Prairie Messenger Header

Diocesan News

Catechism a ministry of presence

By James Buchok

12/07/2016

Catechists of the Archdioceses of Winnipeg and St. Boniface with Judith Vasquez (standing), director of Catechetics and Faith Development for the Archdiocese of Winnipeg. (James Buchok photo)

WINNIPEG — Advent is a time to “reduce spiritual clutter, clear our hearts and make room for the Lord.”

With those words the director of catechetics for the Archdiocese of Winnipeg, Judith Vasquez, welcomed 200 catechists to a retreat at St. Paul the Apostle Church in Winnipeg Nov.30.

The retreat was led by Archbishop Richard Gagnon, who reassured his audience, “The catechesis of the church doesn’t fall on your shoulders. You do not have control over the souls in that classroom. Catechism starts with parents and the catechist is to supplement.”

Gagnon quoted Deuteronomy 4:9: “Do not forget the things your eyes have seen or let them fade from your heart as long as you live. Teach them to your children and to their children after them.”

He said in the Jewish faith the passage is called the Shema. “The Torah teaches the people to learn, to know and to pass on to children.” But, he added, catechism is not just passing a story along: “The Bible is full of stories but it is the living Word of God.”

The archbishop emphasized the importance of discipleship in a catechist and explained that discipleship means, “You copy. Copy who? Jesus. For some people the only Bible they will ever need is you.”

The archbishop spoke of walking the pilgrimage of El Camino de Santiago in Spain, likening it to the experience of a catechist: “We walked for three weeks, but it was for more than just reaching the goal. It was the journey; that’s where you listen, you are learning by encountering people through relationships, so the present is as important as the goal. The classroom is a special moment of presence. In sharing your faith you also teach yourself. There is a desire in our hearts to share our journey of faith with others.”

Pope Francis, Gagnon said, speaks of the church as a field hospital in a war. “It is ill-equipped; people do what they can to help the wounded. We are the church and we are called to help each other search for salvation. In the classroom you are a healing presence.”

The church’s General Directory for Catechesis says the church is sent to be the keeper of the faith, in communion with Jesus Christ. “Everyone here has a communion with Jesus Christ that started at baptism,” Gagnon said. “Faith is all about communion; every sacrament is a sacrament of communion with Jesus Christ and at the very centre is the eucharist; communion.”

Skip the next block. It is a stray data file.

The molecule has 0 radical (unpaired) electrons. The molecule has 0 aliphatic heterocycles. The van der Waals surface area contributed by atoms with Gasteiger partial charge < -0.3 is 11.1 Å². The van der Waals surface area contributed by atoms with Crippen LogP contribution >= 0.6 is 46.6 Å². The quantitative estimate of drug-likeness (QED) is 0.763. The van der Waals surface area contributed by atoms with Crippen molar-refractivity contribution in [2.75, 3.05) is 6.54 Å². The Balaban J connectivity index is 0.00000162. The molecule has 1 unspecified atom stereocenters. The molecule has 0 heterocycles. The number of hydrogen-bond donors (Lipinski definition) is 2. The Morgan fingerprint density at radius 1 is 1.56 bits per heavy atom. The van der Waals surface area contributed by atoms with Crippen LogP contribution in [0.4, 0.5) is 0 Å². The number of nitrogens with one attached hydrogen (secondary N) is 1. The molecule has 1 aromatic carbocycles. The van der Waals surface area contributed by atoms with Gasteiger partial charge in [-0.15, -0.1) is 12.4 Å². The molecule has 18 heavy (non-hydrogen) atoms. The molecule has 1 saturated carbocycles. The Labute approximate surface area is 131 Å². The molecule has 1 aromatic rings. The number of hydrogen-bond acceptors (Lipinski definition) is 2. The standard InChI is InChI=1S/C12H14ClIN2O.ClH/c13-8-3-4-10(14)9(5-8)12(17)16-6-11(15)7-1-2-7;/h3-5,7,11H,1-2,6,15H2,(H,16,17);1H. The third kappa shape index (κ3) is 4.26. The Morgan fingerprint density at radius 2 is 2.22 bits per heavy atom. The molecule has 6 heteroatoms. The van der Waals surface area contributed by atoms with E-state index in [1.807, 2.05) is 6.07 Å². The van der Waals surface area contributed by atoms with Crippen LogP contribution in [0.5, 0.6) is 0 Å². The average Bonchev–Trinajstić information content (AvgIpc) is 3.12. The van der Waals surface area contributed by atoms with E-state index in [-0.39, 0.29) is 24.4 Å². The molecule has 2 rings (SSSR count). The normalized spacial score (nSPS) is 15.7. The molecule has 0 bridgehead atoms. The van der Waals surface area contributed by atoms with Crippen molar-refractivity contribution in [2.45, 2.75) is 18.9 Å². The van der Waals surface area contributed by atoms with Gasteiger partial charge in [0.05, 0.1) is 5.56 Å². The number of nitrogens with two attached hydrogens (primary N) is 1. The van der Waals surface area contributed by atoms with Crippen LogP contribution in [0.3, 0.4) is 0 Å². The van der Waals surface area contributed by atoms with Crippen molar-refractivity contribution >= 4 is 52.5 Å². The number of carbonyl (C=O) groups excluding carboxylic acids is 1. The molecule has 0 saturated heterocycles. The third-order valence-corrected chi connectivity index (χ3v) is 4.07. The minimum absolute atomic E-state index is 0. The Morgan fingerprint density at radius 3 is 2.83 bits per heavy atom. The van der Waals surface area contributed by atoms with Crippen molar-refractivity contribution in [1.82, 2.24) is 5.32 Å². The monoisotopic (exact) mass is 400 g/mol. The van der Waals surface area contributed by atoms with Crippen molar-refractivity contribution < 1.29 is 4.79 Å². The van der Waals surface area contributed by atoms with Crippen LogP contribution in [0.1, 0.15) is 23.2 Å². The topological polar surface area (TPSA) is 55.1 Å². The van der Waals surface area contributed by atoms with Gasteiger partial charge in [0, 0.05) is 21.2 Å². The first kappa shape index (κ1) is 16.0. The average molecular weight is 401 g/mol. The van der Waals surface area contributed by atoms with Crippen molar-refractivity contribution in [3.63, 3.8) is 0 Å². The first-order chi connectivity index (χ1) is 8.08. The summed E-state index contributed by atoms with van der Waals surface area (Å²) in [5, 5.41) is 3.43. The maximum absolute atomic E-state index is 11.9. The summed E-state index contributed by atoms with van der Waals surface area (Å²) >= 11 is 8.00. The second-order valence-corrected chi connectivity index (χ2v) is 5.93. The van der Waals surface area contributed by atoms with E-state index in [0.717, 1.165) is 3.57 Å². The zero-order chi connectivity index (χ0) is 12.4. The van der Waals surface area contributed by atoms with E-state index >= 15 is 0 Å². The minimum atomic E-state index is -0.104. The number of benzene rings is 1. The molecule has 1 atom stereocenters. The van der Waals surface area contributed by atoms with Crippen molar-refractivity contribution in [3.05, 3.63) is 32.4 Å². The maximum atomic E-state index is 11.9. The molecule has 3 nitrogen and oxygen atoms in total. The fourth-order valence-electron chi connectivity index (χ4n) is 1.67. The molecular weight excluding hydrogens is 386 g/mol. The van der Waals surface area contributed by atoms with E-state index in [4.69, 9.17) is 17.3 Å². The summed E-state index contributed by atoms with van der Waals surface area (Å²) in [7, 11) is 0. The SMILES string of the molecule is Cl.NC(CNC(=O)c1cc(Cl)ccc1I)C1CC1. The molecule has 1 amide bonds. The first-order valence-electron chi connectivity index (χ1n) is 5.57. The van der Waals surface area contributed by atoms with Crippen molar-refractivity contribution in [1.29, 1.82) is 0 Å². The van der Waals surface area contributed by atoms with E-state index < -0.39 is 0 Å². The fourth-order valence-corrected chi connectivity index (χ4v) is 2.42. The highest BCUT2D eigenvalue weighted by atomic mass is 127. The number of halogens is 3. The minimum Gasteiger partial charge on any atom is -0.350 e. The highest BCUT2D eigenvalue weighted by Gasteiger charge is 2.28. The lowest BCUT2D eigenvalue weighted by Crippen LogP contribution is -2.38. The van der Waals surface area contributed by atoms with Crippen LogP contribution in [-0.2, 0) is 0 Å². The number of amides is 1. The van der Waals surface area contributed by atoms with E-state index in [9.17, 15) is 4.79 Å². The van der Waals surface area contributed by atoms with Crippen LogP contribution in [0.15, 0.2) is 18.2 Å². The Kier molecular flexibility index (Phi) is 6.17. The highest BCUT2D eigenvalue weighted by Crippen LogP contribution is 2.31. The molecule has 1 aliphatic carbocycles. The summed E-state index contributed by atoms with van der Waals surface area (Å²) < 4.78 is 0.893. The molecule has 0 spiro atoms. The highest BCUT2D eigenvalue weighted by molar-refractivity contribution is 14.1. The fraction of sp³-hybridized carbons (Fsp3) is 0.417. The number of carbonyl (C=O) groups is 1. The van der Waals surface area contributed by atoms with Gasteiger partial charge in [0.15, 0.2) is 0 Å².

The archbishop said a challenge for catechists is renewal. “Cradle Catholics get used to holy things and that’s why we have to be renewing, renewing, renewing.”

Young people, especially the very young, the archbishop said, “have a natural openness to the supernatural. That’s why Jesus loves them.” But many older children, he said, “don’t know how to live the faith; simple things like church on Sunday, or the liturgical seasons.”

“The Lord’s generosity is immense,” Gagnon said, as he spoke of Matthew 13 and the Parable of the Sower. He said some seeds are well-planted but need watering; in other places the soil is not so good and needs some fertilizer; other seed lands on rocky ground.

“Jesus is the seed on the world, always in abundance, in all climates, on all terrains. The sower knows the difficulty of sowing seeds but knows each seed has potential, the harvest will come. We can recall in our own hearts some difficult conditions. We are grateful to those who have planted seeds in us.”

The archbishop listed five objectives for a catechist:

1. To promote the knowledge of the faith, to know Christ and to live a sacramental life.

2. To provide a liturgical education. To teach how saints are heroes, to know the mass; “The more we understand about the mass the more we appreciate it.”

3. To encourage moral formation with respect to others and ourselves.

4. To learn about personal prayer and to study the Our Father and others (Hail Mary, Glory Be and the Creed) to know by heart. “Talk to God as you talk to a good friend and also listen to God.”

5. Formation of community life, to be aware that we are a part of a great community called a church.

“Do the best you can and do not be too discouraged if it doesn’t turn out,” Gagnon said. “Prepare well. Have recourse to prayer at all times and when you pray recognize Christ is there, without him we can do nothing.”

The archbishop confessed; “I’ve always found prayer difficult. I’d rather read or hear music, that’s much easier, but prayer demands our attention. When it is difficult, the Holy Spirit is present and the rewards are there.”

“All pastoral activity is found in the ministry of presence,” he said, “and catechism is a ministry of presence.”

Diocesan News
Canadian News
International News